The latest offering in the ‘Journals of Matthew Quinton’ by historian J. D. Davies, Death’s Bright Angel, starts with Matthew taking part in a little known raid on the Dutch at Vlie which became known as “Holmes’s Bonfire”.
The theme of fire continues as the majority of the book deals with Quinton and some of his crew helping to fight the conflagration of the Great Fire of London and the results of the public paranoia that it created. As an historian Davies has done some excellent research of the historical records surrounding one of the most famous events in English history and whilst the narrative is of course fiction, it is based on fact and there is a detailed ‘Historical Investigation’ at the end.
Whilst for the naval fiction purist the book may spend too much time ashore, one of the most famous characters associated with the Navy at the time was Samuel Pepys and he is probably best remembered for his diary entries on the Fire. The effects of the fire, in an age when the fleet did not keep the sea during the winter and had to be funded when the new fighting season started, particularly it’s impact on the national economy, were undoubtedly a factor leading to the infamous Dutch victory at Chatham the following year which I assume will feature in the next book of the series. It is am important bridge between the large scale battles and victories that preceded it and the ignominious defeat that followed it and the detailed land based narrative is therefore both justified and important to the series as a whole.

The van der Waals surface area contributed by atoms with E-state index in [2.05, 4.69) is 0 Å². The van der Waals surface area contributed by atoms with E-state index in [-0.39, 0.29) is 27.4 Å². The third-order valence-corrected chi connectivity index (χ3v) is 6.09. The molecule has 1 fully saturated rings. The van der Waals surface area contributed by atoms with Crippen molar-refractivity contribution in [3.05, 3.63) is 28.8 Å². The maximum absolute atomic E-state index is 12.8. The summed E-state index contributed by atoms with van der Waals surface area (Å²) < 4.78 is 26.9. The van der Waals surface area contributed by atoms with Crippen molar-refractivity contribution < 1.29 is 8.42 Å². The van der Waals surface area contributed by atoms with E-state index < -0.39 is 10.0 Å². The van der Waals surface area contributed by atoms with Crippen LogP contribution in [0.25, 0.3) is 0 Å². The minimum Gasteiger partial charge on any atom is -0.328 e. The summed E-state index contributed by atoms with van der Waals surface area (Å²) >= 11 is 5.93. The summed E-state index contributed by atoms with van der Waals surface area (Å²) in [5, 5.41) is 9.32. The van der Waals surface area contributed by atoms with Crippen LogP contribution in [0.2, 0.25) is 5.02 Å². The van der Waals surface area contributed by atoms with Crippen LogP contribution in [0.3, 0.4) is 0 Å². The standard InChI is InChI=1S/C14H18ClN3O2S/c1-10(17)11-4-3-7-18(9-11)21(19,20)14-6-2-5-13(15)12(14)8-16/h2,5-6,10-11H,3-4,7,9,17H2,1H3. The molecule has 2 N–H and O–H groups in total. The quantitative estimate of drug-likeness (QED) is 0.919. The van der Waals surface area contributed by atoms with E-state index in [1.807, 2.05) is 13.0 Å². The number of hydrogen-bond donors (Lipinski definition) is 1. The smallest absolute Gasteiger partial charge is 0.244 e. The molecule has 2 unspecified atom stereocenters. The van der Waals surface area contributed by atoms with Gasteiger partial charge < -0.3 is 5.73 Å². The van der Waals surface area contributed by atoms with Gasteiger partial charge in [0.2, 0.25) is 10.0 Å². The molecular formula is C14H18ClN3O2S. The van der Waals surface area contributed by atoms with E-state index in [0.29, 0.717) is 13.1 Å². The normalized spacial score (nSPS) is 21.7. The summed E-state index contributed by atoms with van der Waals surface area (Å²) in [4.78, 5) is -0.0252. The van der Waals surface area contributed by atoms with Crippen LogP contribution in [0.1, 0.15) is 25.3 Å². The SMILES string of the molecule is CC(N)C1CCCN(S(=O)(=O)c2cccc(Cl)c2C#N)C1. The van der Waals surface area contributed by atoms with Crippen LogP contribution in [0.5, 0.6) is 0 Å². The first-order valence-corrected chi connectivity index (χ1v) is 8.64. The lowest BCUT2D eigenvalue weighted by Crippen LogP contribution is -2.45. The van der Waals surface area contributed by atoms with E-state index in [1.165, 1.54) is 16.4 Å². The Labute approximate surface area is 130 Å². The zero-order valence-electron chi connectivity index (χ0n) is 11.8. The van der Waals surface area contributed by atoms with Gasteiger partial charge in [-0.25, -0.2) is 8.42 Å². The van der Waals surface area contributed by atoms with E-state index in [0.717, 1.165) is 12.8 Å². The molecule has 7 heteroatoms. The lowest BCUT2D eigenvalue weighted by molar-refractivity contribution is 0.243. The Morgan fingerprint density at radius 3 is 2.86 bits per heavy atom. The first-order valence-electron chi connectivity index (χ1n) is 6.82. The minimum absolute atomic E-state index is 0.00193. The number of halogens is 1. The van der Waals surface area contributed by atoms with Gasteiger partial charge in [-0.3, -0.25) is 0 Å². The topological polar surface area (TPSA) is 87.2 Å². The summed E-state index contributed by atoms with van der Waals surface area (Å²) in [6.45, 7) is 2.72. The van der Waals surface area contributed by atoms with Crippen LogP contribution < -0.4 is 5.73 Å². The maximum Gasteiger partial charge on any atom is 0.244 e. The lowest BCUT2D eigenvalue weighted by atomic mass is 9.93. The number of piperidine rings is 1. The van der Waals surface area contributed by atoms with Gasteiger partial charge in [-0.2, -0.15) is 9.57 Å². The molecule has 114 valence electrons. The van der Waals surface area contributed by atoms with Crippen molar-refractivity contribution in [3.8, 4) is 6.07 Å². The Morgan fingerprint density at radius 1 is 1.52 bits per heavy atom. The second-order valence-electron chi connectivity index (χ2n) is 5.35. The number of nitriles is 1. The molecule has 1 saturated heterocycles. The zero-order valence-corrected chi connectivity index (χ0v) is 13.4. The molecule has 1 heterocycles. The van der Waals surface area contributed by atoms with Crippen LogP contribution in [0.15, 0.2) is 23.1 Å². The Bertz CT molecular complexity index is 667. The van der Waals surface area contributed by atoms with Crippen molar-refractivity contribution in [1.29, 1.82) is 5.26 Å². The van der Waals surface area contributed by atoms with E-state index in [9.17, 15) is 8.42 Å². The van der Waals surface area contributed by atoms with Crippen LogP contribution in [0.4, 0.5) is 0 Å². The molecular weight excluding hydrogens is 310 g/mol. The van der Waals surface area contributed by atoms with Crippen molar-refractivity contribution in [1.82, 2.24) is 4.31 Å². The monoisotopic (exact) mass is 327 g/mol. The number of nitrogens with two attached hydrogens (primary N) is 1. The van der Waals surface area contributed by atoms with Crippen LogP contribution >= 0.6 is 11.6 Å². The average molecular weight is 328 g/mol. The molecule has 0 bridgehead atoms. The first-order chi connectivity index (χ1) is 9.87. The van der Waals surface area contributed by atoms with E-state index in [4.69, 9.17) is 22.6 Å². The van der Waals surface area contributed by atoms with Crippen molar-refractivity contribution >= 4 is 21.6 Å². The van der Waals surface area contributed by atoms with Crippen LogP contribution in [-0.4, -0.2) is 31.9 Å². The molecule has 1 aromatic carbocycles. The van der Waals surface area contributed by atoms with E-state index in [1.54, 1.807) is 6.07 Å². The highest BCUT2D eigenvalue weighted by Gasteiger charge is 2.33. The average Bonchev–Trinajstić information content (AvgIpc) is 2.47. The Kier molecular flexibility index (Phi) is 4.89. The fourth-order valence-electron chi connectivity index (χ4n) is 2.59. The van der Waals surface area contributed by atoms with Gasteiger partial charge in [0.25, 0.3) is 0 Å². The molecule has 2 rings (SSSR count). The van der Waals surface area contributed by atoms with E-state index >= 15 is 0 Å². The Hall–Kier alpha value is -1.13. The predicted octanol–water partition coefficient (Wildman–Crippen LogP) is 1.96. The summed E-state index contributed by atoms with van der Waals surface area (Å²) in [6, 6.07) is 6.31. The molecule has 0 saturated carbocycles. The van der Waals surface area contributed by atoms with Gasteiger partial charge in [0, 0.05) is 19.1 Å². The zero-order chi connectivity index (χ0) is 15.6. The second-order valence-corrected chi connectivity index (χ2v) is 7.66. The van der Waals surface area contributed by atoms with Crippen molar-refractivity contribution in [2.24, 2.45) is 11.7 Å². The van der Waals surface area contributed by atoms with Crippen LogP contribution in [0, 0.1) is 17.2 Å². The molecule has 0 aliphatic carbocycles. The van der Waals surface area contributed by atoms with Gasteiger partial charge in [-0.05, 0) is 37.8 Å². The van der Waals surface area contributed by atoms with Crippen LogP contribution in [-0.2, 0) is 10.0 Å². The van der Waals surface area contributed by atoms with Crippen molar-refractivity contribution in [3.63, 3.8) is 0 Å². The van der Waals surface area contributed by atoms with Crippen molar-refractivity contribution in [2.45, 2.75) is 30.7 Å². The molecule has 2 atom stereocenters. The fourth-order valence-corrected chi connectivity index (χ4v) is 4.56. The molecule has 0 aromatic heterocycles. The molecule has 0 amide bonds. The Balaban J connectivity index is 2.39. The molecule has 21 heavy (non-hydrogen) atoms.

Personally I enjoyed the whole of the book, learning of a naval raid I was not previously aware of and much more detail about the Great Fire, and found it to be a hard to put down. Highly Recommended.